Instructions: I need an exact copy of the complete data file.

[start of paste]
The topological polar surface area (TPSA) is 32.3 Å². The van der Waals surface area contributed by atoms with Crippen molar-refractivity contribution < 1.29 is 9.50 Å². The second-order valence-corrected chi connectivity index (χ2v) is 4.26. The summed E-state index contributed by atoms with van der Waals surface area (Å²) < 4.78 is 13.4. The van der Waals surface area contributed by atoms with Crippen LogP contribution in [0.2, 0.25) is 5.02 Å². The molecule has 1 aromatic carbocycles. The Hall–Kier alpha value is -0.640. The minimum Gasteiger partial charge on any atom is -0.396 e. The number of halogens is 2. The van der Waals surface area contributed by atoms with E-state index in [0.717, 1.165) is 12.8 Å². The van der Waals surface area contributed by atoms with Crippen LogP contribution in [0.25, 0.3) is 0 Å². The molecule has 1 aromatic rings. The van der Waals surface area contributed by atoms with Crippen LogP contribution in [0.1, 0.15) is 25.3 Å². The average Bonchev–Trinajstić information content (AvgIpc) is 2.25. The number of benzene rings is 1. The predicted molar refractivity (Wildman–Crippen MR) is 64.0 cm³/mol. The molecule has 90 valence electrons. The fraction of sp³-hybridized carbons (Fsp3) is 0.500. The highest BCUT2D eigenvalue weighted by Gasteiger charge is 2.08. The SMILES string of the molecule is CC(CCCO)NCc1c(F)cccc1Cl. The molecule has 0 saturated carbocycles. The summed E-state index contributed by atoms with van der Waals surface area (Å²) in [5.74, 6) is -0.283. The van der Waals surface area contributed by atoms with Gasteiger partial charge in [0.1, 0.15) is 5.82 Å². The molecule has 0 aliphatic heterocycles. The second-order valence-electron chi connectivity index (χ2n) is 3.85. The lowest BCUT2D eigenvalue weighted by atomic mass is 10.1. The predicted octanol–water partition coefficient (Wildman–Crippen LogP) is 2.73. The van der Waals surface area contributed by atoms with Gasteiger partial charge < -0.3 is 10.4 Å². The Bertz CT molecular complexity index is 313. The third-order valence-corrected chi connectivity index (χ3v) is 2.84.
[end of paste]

The topological polar surface area (TPSA) is 32.3 Å². The van der Waals surface area contributed by atoms with Crippen molar-refractivity contribution < 1.29 is 9.50 Å². The second-order valence-corrected chi connectivity index (χ2v) is 4.26. The summed E-state index contributed by atoms with van der Waals surface area (Å²) < 4.78 is 13.4. The van der Waals surface area contributed by atoms with Crippen LogP contribution in [0.2, 0.25) is 5.02 Å². The molecule has 1 aromatic carbocycles. The Hall–Kier alpha value is -0.640. The minimum Gasteiger partial charge on any atom is -0.396 e. The number of halogens is 2. The van der Waals surface area contributed by atoms with E-state index in [0.717, 1.165) is 12.8 Å². The van der Waals surface area contributed by atoms with Crippen LogP contribution in [0.25, 0.3) is 0 Å². The molecule has 1 aromatic rings. The van der Waals surface area contributed by atoms with Crippen LogP contribution in [0.1, 0.15) is 25.3 Å². The average Bonchev–Trinajstić information content (AvgIpc) is 2.25. The number of benzene rings is 1. The predicted molar refractivity (Wildman–Crippen MR) is 64.0 cm³/mol. The molecule has 90 valence electrons. The fraction of sp³-hybridized carbons (Fsp3) is 0.500. The highest BCUT2D eigenvalue weighted by Gasteiger charge is 2.08. The SMILES string of the molecule is CC(CCCO)NCc1c(F)cccc1Cl. The molecule has 0 saturated carbocycles. The summed E-state index contributed by atoms with van der Waals surface area (Å²) in [5.74, 6) is -0.283. The van der Waals surface area contributed by atoms with Gasteiger partial charge in [0.1, 0.15) is 5.82 Å². The molecule has 0 aliphatic heterocycles. The second-order valence-electron chi connectivity index (χ2n) is 3.85. The lowest BCUT2D eigenvalue weighted by atomic mass is 10.1. The predicted octanol–water partition coefficient (Wildman–Crippen LogP) is 2.73. The van der Waals surface area contributed by atoms with Gasteiger partial charge < -0.3 is 10.4 Å². The Bertz CT molecular complexity index is 313. The third-order valence-corrected chi connectivity index (χ3v) is 2.84.